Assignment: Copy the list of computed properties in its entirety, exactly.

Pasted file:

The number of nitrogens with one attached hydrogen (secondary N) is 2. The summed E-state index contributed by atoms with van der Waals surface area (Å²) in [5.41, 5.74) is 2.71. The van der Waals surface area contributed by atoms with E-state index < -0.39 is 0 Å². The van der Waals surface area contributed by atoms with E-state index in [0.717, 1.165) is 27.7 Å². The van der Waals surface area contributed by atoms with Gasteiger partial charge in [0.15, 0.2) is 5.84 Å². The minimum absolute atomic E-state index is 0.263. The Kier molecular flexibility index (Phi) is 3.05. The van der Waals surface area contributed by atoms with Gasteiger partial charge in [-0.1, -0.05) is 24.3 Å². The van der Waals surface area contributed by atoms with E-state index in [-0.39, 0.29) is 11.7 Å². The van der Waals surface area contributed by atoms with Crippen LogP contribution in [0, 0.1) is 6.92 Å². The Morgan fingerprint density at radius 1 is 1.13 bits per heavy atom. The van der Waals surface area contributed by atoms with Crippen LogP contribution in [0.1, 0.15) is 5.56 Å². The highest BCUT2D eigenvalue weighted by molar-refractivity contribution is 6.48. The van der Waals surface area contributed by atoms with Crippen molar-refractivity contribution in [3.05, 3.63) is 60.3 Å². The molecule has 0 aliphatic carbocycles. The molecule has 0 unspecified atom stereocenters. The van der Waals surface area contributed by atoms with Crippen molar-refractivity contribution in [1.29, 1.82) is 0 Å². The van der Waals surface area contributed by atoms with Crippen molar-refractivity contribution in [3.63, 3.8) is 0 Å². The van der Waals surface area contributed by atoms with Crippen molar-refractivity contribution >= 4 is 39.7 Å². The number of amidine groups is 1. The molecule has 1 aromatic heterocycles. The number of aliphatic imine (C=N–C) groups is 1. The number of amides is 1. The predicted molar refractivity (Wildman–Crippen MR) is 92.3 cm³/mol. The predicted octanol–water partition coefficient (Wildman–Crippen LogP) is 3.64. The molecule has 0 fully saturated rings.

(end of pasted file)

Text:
The number of nitrogens with one attached hydrogen (secondary N) is 2. The summed E-state index contributed by atoms with van der Waals surface area (Å²) in [5.41, 5.74) is 2.71. The van der Waals surface area contributed by atoms with E-state index < -0.39 is 0 Å². The van der Waals surface area contributed by atoms with E-state index in [0.717, 1.165) is 27.7 Å². The van der Waals surface area contributed by atoms with Gasteiger partial charge in [0.15, 0.2) is 5.84 Å². The minimum absolute atomic E-state index is 0.263. The Kier molecular flexibility index (Phi) is 3.05. The van der Waals surface area contributed by atoms with Gasteiger partial charge in [-0.1, -0.05) is 24.3 Å². The van der Waals surface area contributed by atoms with E-state index in [-0.39, 0.29) is 11.7 Å². The van der Waals surface area contributed by atoms with Crippen LogP contribution in [0, 0.1) is 6.92 Å². The Morgan fingerprint density at radius 1 is 1.13 bits per heavy atom. The van der Waals surface area contributed by atoms with Crippen LogP contribution in [0.1, 0.15) is 5.56 Å². The highest BCUT2D eigenvalue weighted by molar-refractivity contribution is 6.48. The van der Waals surface area contributed by atoms with Crippen molar-refractivity contribution in [3.05, 3.63) is 60.3 Å². The molecule has 0 aliphatic carbocycles. The molecule has 0 unspecified atom stereocenters. The van der Waals surface area contributed by atoms with Crippen molar-refractivity contribution in [1.29, 1.82) is 0 Å². The van der Waals surface area contributed by atoms with Crippen molar-refractivity contribution in [3.63, 3.8) is 0 Å². The van der Waals surface area contributed by atoms with Crippen molar-refractivity contribution >= 4 is 39.7 Å². The number of amidine groups is 1. The molecule has 1 aromatic heterocycles. The number of aliphatic imine (C=N–C) groups is 1. The number of amides is 1. The predicted molar refractivity (Wildman–Crippen MR) is 92.3 cm³/mol. The predicted octanol–water partition coefficient (Wildman–Crippen LogP) is 3.64. The molecule has 0 fully saturated rings.